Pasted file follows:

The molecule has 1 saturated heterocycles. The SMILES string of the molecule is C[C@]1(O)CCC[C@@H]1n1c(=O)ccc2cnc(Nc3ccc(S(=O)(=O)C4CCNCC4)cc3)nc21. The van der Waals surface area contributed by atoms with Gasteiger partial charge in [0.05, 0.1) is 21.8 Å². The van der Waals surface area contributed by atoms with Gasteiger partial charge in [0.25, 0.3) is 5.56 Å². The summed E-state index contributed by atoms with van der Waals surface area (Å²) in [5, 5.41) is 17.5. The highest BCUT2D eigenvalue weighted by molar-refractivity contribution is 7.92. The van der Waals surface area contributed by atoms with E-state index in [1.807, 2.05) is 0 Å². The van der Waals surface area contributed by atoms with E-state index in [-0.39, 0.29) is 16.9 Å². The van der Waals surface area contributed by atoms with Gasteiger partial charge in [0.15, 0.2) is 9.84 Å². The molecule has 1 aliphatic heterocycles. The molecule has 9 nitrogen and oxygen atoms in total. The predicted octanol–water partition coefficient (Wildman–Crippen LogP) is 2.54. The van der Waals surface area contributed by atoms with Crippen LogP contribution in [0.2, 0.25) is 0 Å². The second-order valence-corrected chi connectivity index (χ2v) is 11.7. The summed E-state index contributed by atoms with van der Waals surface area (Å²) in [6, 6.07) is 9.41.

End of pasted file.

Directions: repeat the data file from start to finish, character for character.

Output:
The molecule has 1 saturated heterocycles. The SMILES string of the molecule is C[C@]1(O)CCC[C@@H]1n1c(=O)ccc2cnc(Nc3ccc(S(=O)(=O)C4CCNCC4)cc3)nc21. The van der Waals surface area contributed by atoms with Gasteiger partial charge in [0.05, 0.1) is 21.8 Å². The van der Waals surface area contributed by atoms with Gasteiger partial charge in [0.25, 0.3) is 5.56 Å². The summed E-state index contributed by atoms with van der Waals surface area (Å²) in [5, 5.41) is 17.5. The highest BCUT2D eigenvalue weighted by molar-refractivity contribution is 7.92. The van der Waals surface area contributed by atoms with E-state index in [1.807, 2.05) is 0 Å². The van der Waals surface area contributed by atoms with E-state index in [-0.39, 0.29) is 16.9 Å². The van der Waals surface area contributed by atoms with Gasteiger partial charge in [0.15, 0.2) is 9.84 Å². The molecule has 1 aliphatic heterocycles. The molecule has 9 nitrogen and oxygen atoms in total. The predicted octanol–water partition coefficient (Wildman–Crippen LogP) is 2.54. The van der Waals surface area contributed by atoms with Crippen LogP contribution in [0.2, 0.25) is 0 Å². The second-order valence-corrected chi connectivity index (χ2v) is 11.7. The summed E-state index contributed by atoms with van der Waals surface area (Å²) in [6, 6.07) is 9.41.